Pendant Friezes featured a decorative border from which stylized "pendants" dropped at regular intervals. They were by far the most popular wall decoration of the Arts & Crafts period. Produced in prodigious quantities by American wallpaper companies, they often came as part of a coordinated set that included a coordinating wallpaper and matching border.
A pendant frieze, border and companion stripe in an antique wallpaper book circa 1910.
Landscape Friezes featured stylized views of pastoral scenery, in harmony with the Arts & Crafts ideal of bringing nature into the home. They ranged from 9" to several feet in height.
"Birchwood Frieze" was adapted from an original by Rene Beauclair.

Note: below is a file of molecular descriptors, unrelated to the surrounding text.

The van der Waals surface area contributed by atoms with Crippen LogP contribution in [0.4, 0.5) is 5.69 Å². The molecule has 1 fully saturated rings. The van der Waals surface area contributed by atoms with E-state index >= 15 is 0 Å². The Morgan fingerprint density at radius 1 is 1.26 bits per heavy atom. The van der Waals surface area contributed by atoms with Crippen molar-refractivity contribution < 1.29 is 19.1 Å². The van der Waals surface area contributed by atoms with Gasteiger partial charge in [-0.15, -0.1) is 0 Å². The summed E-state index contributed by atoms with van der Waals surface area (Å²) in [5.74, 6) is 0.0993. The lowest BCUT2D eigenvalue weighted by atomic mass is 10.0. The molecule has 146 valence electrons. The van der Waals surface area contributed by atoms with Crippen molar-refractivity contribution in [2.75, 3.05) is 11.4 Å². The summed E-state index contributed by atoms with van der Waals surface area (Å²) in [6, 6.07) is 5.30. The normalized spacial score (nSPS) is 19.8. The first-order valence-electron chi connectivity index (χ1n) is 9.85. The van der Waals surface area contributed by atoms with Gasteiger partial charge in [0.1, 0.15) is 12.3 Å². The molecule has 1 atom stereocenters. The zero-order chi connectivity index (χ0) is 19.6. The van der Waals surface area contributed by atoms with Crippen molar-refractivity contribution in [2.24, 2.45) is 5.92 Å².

Floral Friezes were another method of bringing natural beauty into the home. They were often influenced by the restrained Art Nouveau styles of England and Germany.
Borders were used to create panels in frieze, wall or wainscot areas, as well as substitutes for friezes at the top of the wall. In rooms with box beam ceilings, borders were used to outline the individual ceiling panels.
Radical changes occurred in interior decoration at the turn of the century, as the nation turned its back on the Victorian age and embraced the simpler cottage styles of the Bungalow and Colonial Revival movements...
As overall wall decorations became more simple, the frieze often became the major decorative focus of the room, as shown in this illustration from Gustave Stickley's Craftsman magazine.
a stenciled frieze as illustrated
in Gustave Stickley's
Coordinating Wallpapers were usually simple in design, and were used as a balance to the more elaborate friezes and borders in the room. Stripes predominated, followed in popularity by softly colored patterns of stylized leaves.